When I bought this sexy lab trailer, I was dealing with a red-alert… my business lease in Friday Harbor had become unstable, and it was impossible to find a rental on this rock except for overpriced triple-net absurdities. Erecting a pole building on my dear friend’s land was out of the question (36-week permitting delays, not to mention yikes-cost), so what the hell… time for a new mobile lab!

Movie film and slide/negative workstations

With 384 square feet of mostly open space, this is a decent substrate… and I assembled a suite of furniture including a 10-foot rolling unit to ensure rear access to the console, another 14 feet of maple-top digitizing workstations, YouTube studio wing, desk with magnetic fixturing, piano drawer, and lab infrastructure. This photo shows the port side near the stern; across the hall is the movie film scanner and copy stand for slides and negatives.

A/V and server console in the mobile lab (rolls out for access)

Forward of all that is video production, followed by my primary workspace, scanners, microscopes, office equipment, and print center. There is a closet for lithium battery bank, a bathroom with bidet seat and shower, and an 8-foot gooseneck region for client project storage (as well as massage mat for creaky body breaks). This trailer is a beast, though of course I have yet to actually tow it besides nervously turning it around a year ago to point north on a gravel pad. Was epic.

But even sitting still, this contraption pushes buttons like the ones that launched BEHEMOTH, Microship, Nomadness, and Polaris. There is deep satisfaction in a geeked-out mobile system, an aesthetic that has affected the design of this since the beginning. Even if “mobility” actually translates to “portable in case I need to escape the dangerously poor medical care on San Juan Island” it shapes the system in deeply familiar ways.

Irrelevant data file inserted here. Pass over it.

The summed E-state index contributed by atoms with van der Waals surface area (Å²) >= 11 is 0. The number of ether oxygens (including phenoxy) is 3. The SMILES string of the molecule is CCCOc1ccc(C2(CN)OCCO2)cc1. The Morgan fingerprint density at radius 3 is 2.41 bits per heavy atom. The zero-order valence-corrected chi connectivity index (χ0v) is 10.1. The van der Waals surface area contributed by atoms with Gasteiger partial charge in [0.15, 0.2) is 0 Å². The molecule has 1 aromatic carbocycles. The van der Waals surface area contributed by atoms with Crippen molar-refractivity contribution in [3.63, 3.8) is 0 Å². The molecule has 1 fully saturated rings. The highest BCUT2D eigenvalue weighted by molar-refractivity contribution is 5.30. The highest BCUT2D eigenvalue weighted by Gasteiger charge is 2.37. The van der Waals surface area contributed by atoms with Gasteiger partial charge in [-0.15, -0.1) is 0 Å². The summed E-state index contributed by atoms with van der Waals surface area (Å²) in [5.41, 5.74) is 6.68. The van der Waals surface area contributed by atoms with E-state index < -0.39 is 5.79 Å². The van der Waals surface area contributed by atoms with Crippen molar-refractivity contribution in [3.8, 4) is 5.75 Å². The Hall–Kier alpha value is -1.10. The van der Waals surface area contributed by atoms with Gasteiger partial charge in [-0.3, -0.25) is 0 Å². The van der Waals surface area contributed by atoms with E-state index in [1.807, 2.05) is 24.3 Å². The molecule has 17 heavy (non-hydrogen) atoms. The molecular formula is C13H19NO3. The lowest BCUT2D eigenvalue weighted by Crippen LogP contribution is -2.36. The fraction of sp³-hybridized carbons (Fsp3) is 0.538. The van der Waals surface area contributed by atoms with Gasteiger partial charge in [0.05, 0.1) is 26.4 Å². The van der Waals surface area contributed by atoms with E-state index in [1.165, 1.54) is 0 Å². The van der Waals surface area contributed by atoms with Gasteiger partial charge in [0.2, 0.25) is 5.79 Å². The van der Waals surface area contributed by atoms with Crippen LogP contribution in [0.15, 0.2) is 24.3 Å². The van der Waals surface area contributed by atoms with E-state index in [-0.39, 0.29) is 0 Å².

There are still some packaging jobs to do. If I get a wild hair this weekend and drag the lab four miles to Friday Harbor, the resulting gizmological gumbo would cost thousands to fix and disrupt productivity for months. I’d need a team with a walkie-talkie, poised in the trailer with pillows and duct tape… springing into action whenever I announce a looming curve. Even if everything more or less stays put, delicate video decks and other machines would really not like road shock.

In addition to fixturing, there are a few other parts of Project Delta...

Upper Deck

One practical headache is the lack of outside attachment points. The flat aluminum roof holds puddles and doesn’t carry body weight, so my original plan to mount 3.5 KW of solar panels on RV-style mounts with cable passthrough is not going to work. Toss in a Dishy, three ham antennas and related fixtures, PTZ camera, Tempest weather station, WiFi AP, random sensors, and terminus of overhead weatherproof cabling to the Gamma electronics lab trailer… and it is a recipe for nasty leaks.

The canonical solution in the cargo-trailer world is a “ladder rack” spanning the full 8-foot width, so my first thought was to just buy one from Amazon… but quality is dodgy. They all seem to ship with junk hardware that shears on installation, and while that’s trivial to fix, poor QC in that department is not a good sign especially when reviewers frequently mention the issue. Worse, there are many reports of aluminum welds snapping under mild cyclic load, something you don’t want while trundling down the highway at 160 kilofurlongs per fortnight with an impatient queue of litigious four-wheelers on yer donkey. So instead, I’m making a frame of 80/20 (an upscale and more precise aluminum-flavored Unistrut alternative), bolted to the upper rails and supporting an elevated platform on cross-members. With an access ladder and clever cable management, fixturing problems should go away.

Delta and Gamma mobile lab trailers in the summer of 2023, with sun shade on west side. Antenna on the sunshade post is OmniX for the scanner, and empty spot will hold an RV one of these days.

HVAC and Structural Issues